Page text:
Sidy Lamine Badji, a 36-year-old part-time driver who voted for Faye on Sunday, rejected criticism that the candidate who lost a municipal election in his home town in 2022 was inexperienced in government affairs.

"This is false. He has dignity. I believe in his promise and that he will not betray us," Badji said, his voice choking.

Faye has declined to say what role Sonko might play in any future government, and has insisted he will be his own man.

"Why do we want to focus on just one person in a government when I have a coalition that includes more than 120 people?" he said, brushing off concerns held by some voters that if he won, the country would end up with two men who believe they are president.

"In a presidential election, only one person is elected in the end, and it's he who is the president of the republic," Faye said.



Office of the National Security Adviser (ONSA) has confirmed that Nadeem Anjarwalla, a suspect in the ongoing criminal probe into the activities of Binance has escaped from custody.

The NSA has now activated its dragnet involving Interpol and other MDA’s to apprehend the fleeing suspect.

Spokesman of ONSA, Zakari Mijinyawa, who confirmed the escape noted that the suspect eloped using a smuggled passport.

“Upon receiving this report, this office took immediate steps, in conjunction with relevant security agencies , MDAs, as well as the international community, to apprehend the suspect. Security agencies are working with Interpol for an international arrest warrant on the suspect.

“Preliminary investigation shows that Anjarwalla fled Nigeria using a smuggled passport.

“The personnel responsible for the custody of the suspect have been arrested, and a thorough investigation is ongoing to unravel the circumstances that led to his escape from lawful detention.

“Recall that the Federal Government of Nigeria, like other governments around the world, has been investigating money laundering and terrorism financing transactions perpetrated on the Binance currency exchange platform.

“Until his escape, Nadeem Anjarwalla, who holds British and Kenyan nationalities and serving as Binance’s Africa regional manager, was being tried by Nigerian courts. The suspect escaped while under a 14-day remand order by a court in Nigeria. He was scheduled to appear before the court again on April 4, 2024.

“We urge the Nigerian public and the international community to provide whatever information they have that can assist law enforcement agencies to apprehend the suspect.”


The Guardian

Nigerian Copyright Commission (NCC) has filed criminal charges against MTN Nigeria Communications Ltd and four others over alleged copyright infringement.

The case with the number FHC/ABJ/CR/111/2024 was filed at the federal high court in Abuja. 

Four other defendants in the case are Karl Toriola, chief executive officer (CEO) of MTN Nigeria; Nkeakam Abhulimen; Fun Mobile Ltd, a telecommunications service provider; and Yahaya Maibe, its CEO.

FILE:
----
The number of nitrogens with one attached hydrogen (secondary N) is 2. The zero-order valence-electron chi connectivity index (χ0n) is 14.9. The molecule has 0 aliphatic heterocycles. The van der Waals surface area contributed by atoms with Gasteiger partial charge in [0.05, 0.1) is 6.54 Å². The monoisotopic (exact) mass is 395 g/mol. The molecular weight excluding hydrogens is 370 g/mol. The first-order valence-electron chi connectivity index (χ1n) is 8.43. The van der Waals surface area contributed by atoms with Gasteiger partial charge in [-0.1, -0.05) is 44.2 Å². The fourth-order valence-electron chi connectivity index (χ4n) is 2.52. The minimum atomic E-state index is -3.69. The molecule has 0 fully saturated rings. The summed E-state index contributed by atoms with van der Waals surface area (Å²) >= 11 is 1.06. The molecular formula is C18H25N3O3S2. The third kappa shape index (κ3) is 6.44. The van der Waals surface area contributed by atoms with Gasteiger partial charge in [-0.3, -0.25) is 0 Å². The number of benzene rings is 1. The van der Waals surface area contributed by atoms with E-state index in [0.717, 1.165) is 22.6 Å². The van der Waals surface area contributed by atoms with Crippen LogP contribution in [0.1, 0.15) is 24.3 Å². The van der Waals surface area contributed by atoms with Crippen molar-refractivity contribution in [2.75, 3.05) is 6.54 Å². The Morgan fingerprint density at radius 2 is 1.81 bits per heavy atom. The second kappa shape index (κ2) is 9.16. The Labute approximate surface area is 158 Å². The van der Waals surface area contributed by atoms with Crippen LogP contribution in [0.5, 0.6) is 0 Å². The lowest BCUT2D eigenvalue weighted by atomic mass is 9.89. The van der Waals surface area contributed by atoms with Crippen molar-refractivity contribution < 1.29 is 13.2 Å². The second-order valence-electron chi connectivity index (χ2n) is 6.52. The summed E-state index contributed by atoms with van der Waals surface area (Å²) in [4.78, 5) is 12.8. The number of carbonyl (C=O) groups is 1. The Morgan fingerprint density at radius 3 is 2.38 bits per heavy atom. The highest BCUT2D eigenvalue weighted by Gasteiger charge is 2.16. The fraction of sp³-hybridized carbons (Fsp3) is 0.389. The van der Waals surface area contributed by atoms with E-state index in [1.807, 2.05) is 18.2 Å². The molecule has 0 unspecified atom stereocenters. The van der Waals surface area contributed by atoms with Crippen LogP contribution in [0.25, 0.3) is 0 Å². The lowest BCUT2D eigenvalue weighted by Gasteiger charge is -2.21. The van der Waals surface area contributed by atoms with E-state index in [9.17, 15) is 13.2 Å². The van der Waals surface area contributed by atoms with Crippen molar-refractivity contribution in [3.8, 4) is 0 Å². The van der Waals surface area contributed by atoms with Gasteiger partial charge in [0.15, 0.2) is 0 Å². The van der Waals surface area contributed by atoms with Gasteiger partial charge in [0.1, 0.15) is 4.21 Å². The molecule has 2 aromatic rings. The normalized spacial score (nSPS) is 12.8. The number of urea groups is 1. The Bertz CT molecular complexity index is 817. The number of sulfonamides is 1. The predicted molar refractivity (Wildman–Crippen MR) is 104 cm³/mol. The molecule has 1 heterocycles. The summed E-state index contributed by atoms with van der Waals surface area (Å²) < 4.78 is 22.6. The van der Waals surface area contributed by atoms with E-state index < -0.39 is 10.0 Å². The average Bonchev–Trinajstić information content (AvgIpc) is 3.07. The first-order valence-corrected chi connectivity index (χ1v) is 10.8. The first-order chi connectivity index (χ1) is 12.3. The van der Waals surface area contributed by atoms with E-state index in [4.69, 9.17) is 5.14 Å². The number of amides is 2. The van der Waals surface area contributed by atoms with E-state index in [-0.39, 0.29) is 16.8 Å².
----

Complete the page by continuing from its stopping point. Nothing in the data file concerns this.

In the three-count charge, NCC alleged that the defendants, between 2010 and 2017, “offered for sale, sold and traded for business, infringed musical works of Maleke Moye, an artiste, without his consent and authorisation”.

The commission alleged that the defendants used Maleke’s musical works and sound recordings with subsisting copyright, known as “caller ring back tunes” without the authorisation of the artiste.

The musical works and sound recordings of the musician allegedly infringed upon include 911, Minimini-Wana Wana, Stop Racism, Ewole, 911 instrumental, Radio, Low Waist, and No bother.

The defendants were also alleged to have illegally distributed the musical works to their subscribers, without authorisation, thereby infringing on the rights of the artiste.

In the third count, the defendants were alleged of having in their possession, the musical works and sound recordings of the artiste, other than for their personal or domestic use. 

The copyright commission said the alleged offences are punishable under section 20 (2) (a) (b) and (c) of the Copyright Act, Cap. C28, laws of the federation of Nigeria, 2004.

The case is yet to be assigned to any judge and no date has been set for mention. 


The Cable

UN demand for Gaza cease-fire provokes strongest clash between US and Israel since war began

The United Nations Security Council on Monday issued its first demand for a cease-fire in Gaza, with the U.S. angering Israel by abstaining from the vote. Israel responded by canceling a visit to Washington by a high-level delegation in the strongest public clash between the allies since the war began.

Prime Minister Benjamin Netanyahu accused the U.S. of “retreating” from a “principled position” by allowing the vote to pass without conditioning the cease-fire on the release of hostages held by Hamas.

White House national security spokesman John Kirby said the administration was “kind of perplexed” by Netanyahu’s decision. He said the Israelis were “choosing to create a perception of daylight here when they don’t need to do that.”